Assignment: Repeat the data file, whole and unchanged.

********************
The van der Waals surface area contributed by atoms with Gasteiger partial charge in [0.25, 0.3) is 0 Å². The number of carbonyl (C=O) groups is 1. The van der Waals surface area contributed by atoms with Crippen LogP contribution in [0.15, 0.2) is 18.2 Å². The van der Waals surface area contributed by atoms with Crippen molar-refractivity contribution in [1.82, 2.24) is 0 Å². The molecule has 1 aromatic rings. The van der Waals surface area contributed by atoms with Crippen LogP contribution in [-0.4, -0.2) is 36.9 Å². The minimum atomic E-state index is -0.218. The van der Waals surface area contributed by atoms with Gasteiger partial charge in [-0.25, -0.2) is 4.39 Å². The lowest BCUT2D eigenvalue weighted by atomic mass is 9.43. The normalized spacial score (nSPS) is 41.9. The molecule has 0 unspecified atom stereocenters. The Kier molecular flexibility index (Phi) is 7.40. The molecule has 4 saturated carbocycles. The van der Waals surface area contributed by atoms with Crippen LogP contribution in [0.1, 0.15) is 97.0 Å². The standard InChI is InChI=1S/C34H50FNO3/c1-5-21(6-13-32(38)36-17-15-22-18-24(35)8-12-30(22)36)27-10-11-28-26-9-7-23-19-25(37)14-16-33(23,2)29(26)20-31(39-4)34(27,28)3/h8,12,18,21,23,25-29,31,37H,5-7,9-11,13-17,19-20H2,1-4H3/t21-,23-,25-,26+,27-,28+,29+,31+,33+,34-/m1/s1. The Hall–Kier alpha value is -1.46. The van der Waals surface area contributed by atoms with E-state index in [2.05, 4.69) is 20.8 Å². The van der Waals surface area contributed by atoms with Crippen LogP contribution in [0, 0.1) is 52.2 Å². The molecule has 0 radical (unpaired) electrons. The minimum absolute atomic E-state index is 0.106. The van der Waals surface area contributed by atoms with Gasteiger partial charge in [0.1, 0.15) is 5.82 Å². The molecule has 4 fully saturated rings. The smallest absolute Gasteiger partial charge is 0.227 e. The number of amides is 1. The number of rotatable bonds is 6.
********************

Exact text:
The van der Waals surface area contributed by atoms with Gasteiger partial charge in [0.25, 0.3) is 0 Å². The number of carbonyl (C=O) groups is 1. The van der Waals surface area contributed by atoms with Crippen LogP contribution in [0.15, 0.2) is 18.2 Å². The van der Waals surface area contributed by atoms with Crippen molar-refractivity contribution in [1.82, 2.24) is 0 Å². The molecule has 1 aromatic rings. The van der Waals surface area contributed by atoms with Crippen LogP contribution in [-0.4, -0.2) is 36.9 Å². The minimum atomic E-state index is -0.218. The van der Waals surface area contributed by atoms with Gasteiger partial charge in [-0.25, -0.2) is 4.39 Å². The lowest BCUT2D eigenvalue weighted by atomic mass is 9.43. The normalized spacial score (nSPS) is 41.9. The molecule has 0 unspecified atom stereocenters. The Kier molecular flexibility index (Phi) is 7.40. The molecule has 4 saturated carbocycles. The van der Waals surface area contributed by atoms with Crippen LogP contribution in [0.1, 0.15) is 97.0 Å². The standard InChI is InChI=1S/C34H50FNO3/c1-5-21(6-13-32(38)36-17-15-22-18-24(35)8-12-30(22)36)27-10-11-28-26-9-7-23-19-25(37)14-16-33(23,2)29(26)20-31(39-4)34(27,28)3/h8,12,18,21,23,25-29,31,37H,5-7,9-11,13-17,19-20H2,1-4H3/t21-,23-,25-,26+,27-,28+,29+,31+,33+,34-/m1/s1. The Hall–Kier alpha value is -1.46. The van der Waals surface area contributed by atoms with E-state index in [2.05, 4.69) is 20.8 Å². The van der Waals surface area contributed by atoms with Crippen LogP contribution in [0, 0.1) is 52.2 Å². The molecule has 0 radical (unpaired) electrons. The minimum absolute atomic E-state index is 0.106. The van der Waals surface area contributed by atoms with Gasteiger partial charge in [0.1, 0.15) is 5.82 Å². The molecule has 4 fully saturated rings. The smallest absolute Gasteiger partial charge is 0.227 e. The number of amides is 1. The number of rotatable bonds is 6.